17 “But when he came to himself, he said, ‘How many of my father’s hired servants have more than enough bread, but I perish here with hunger! 18 I will arise and go to my father, and I will say to him, “Father, I have sinned against heaven and before you. 19 I am no longer worthy to be called your son. Treat me as one of your hired servants.”’ 20 And he arose and came to his father. But while he was still a long way off, his father saw him and felt compassion, and ran and embraced him and kissed him. 21 And the son said to him, ‘Father, I have sinned against heaven and before you. I am no longer worthy to be called your son.’ 22 But the father said to his servants, ‘Bring quickly the best robe, and put it on him, and put a ring on his hand, and shoes on his feet. 23 And bring the fattened calf and kill it, and let us eat and celebrate. 24 For this my son was dead, and is alive again; he was lost, and is found.’ And they began to celebrate.”
Luke 15:11-24, ESV

Three hundred and twenty-nine words– these describe the life of every man, woman, and child who has ever lived. These 329 words reveal to us a God who forgives much, and loves easily; the Father loves far too much, way too easy— and far too extravagantly for human beings to understand. Perhaps we sort of expect that he will ‘appropriately’ punish his son— at least put him on probation at least. It only makes sense.

“Every saint has a past, and every sinner has a future.” Many of us have lived in prodigality, some  of us for a very long time. We have spent our inheritance like ‘drunken sailors’ and have nothing at all to show for it. The prodigal, completely destitute, takes the only work he can find. (Imagine a good Jewish boy feeding hogs.) He is so far gone that he starts inspecting the slop pails for something to eat.

Many of us will understand his despair. But there comes this crystalline moment of amazing clarity. The prodigal—filthy and impoverished, has  a memory of the Father’s house. The servants there had far more than him. Sometimes in our captivity we instinctively want to go home, if only to be a slave.

The Father has dreamed of this moment. The parable says, “He saw him–felt compassion–ran out to him–embraced him–and kissed him.” In moments we see a swirl of servants who completely overwhelm an already overwhelmed son. I’ve read the Parable of the Prodigal Son a hundred times or more . It never loses its punch. I simply want to bring you for just a few moments back into its light. I expect that the Holy Spirit may have business with you. rembrandt-prodigal3 (1)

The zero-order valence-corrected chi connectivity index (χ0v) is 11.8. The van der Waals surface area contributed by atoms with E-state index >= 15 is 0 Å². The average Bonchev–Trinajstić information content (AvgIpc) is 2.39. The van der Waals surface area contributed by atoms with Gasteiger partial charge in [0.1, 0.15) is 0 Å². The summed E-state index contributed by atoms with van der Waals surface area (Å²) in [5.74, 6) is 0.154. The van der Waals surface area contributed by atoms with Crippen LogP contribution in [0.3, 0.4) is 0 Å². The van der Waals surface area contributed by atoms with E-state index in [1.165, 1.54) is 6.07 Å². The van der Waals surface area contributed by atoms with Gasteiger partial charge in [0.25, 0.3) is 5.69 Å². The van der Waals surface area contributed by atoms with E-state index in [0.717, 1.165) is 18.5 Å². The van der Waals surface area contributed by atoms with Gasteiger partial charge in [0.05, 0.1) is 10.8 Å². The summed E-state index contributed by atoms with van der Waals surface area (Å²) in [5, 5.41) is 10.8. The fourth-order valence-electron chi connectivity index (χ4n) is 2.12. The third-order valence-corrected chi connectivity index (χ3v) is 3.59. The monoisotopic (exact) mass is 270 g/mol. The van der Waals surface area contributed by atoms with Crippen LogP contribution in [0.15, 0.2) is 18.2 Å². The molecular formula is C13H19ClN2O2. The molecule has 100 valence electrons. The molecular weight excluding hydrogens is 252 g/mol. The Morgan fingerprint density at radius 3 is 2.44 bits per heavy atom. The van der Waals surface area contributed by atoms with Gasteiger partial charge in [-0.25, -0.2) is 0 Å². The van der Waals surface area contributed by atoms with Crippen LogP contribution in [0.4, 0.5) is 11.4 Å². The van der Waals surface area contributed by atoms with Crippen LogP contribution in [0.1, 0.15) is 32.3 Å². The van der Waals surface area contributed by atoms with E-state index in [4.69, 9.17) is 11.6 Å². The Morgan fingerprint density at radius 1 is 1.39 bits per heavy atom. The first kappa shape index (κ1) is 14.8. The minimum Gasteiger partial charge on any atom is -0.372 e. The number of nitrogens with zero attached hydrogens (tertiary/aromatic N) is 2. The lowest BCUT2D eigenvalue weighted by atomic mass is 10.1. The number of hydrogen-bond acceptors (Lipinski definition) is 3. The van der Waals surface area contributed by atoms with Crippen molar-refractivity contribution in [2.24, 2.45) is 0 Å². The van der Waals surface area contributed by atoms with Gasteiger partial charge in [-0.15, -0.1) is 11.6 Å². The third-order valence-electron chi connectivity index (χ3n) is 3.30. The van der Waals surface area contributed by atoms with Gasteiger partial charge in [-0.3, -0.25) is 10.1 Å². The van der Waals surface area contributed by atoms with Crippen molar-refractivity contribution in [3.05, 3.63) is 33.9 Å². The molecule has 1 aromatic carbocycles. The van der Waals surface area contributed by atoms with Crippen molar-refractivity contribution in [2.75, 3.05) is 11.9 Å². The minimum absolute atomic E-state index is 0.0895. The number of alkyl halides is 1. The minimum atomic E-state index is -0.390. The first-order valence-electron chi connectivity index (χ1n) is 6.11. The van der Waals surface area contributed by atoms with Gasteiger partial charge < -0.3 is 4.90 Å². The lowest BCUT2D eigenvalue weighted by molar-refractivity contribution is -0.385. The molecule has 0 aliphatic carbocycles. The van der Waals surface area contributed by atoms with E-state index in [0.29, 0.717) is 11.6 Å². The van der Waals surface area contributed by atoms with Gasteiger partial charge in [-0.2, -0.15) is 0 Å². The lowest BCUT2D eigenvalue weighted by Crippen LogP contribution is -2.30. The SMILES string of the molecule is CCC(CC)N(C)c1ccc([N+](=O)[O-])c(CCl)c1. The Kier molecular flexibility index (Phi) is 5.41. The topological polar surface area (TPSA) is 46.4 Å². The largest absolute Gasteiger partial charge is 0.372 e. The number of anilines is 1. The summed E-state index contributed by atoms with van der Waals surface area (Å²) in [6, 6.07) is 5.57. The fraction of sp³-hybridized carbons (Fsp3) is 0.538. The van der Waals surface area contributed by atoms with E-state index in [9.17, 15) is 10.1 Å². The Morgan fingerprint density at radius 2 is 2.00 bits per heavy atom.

We see that his father receives him with a tender gesture. His hands seem to suggest mothering and fathering at once; the left appears larger and more masculine, set on the son’s shoulder, while the right is softer and more receptive in gesture. His head is downy, almost like a newborn’s. Standing at the right is the prodigal son’s older brother, who crosses his hands in stoic judgment; we read in the parable that he objects to the father’s compassion for the sinful son.

Rembrandt had painted the Prodigal once before, when he was considerable younger. And it is a very good painting. The prodigal is happy and gay; there is absolutely no indication of the consequences of sin. He is charming young man at a happy party. But Rembrandt chooses at the end of his life to re-paint it to reflect reality. This is one of the last paintings he will do, and it is the Prodigal Son–destitute and repenting. I can only imagine; the years have taken a toll and he doesn’t really feel his first painting is enough. He wants to paint what is true. He is painting us.

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A Sidetracked Life

 

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I’m thinking that an awful lot of my life has been filled with ‘inconvenient interruptions.’ I like a certain order, and schedules and keeping appointments. I’m not a rigid person, but I become mildly annoyed when my life becomes ruled by these unplanned intrusions.

However, at times an interruption can be quite productive. Often when my plans are set aside, I get the opportunity to see the Holy Spirit step in. He does things that are eternally true and special.

Scriptures are saturated with ‘inconvenient interruption.’ Mary, whose life was jolted by a visit by the angel Gabriel (Luke 1:26-31). Paul, on the road to Damascus was overwhelmed suddenly and converted (Acts 9:1-9). The virgin Mary would have a son, and Paul would shake the world with his preaching the Gospel of Jesus.

There are many others who had their calm lives interrupted by God.

One could almost say that the Bible is a book of ‘blessed interruption.’ I’m thinking right now of Moses, whom God shook and completely altered his life in just a few moments. And of course we read of Abraham, suddenly leaving everything to follow a promise.

I tell you, God has a flair for the dramatic. He often steps into the lives of His people. We might get irritated, frustrated, owly and a bit afraid. The question is this– can the Spirit interrupt you?

“The Lord brings the counsel of the nations to nothing;
He makes the plans of the peoples of no effect.”

Psalms 33:10

Perhaps this is the next lesson in your discipleship. You will need to be a servant. The most profoundly Christian people I know are those whose lives can be side-tracked. I encourage you, look for God’s purposes behind your next interruption. Let Him arrange your schedule.